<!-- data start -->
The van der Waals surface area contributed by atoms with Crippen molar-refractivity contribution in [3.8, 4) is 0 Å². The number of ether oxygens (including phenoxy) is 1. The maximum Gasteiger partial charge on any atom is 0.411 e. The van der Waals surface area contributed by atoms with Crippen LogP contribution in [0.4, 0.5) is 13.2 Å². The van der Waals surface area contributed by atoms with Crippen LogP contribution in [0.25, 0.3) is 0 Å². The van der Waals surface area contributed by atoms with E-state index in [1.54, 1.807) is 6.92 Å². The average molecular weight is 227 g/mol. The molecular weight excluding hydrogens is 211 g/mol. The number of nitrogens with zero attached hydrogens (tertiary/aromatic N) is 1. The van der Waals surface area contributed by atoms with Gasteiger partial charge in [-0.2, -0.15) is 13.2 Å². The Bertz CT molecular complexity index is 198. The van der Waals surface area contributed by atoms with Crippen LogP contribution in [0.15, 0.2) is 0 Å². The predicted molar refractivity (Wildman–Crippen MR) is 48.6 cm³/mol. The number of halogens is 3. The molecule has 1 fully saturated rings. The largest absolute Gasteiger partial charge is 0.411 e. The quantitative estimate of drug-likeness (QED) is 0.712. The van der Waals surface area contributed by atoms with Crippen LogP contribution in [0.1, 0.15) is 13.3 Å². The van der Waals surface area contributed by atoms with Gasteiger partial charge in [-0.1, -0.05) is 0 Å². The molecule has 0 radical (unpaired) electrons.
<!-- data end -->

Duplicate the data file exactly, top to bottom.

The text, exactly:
The van der Waals surface area contributed by atoms with Crippen molar-refractivity contribution in [3.8, 4) is 0 Å². The number of ether oxygens (including phenoxy) is 1. The maximum Gasteiger partial charge on any atom is 0.411 e. The van der Waals surface area contributed by atoms with Crippen LogP contribution in [0.4, 0.5) is 13.2 Å². The van der Waals surface area contributed by atoms with Crippen LogP contribution in [0.25, 0.3) is 0 Å². The van der Waals surface area contributed by atoms with E-state index in [1.54, 1.807) is 6.92 Å². The average molecular weight is 227 g/mol. The molecular weight excluding hydrogens is 211 g/mol. The number of nitrogens with zero attached hydrogens (tertiary/aromatic N) is 1. The van der Waals surface area contributed by atoms with Gasteiger partial charge in [-0.2, -0.15) is 13.2 Å². The Bertz CT molecular complexity index is 198. The van der Waals surface area contributed by atoms with Crippen LogP contribution in [0.15, 0.2) is 0 Å². The predicted molar refractivity (Wildman–Crippen MR) is 48.6 cm³/mol. The number of halogens is 3. The molecule has 1 fully saturated rings. The largest absolute Gasteiger partial charge is 0.411 e. The quantitative estimate of drug-likeness (QED) is 0.712. The van der Waals surface area contributed by atoms with Crippen LogP contribution in [0.1, 0.15) is 13.3 Å². The van der Waals surface area contributed by atoms with Gasteiger partial charge in [-0.1, -0.05) is 0 Å². The molecule has 0 radical (unpaired) electrons.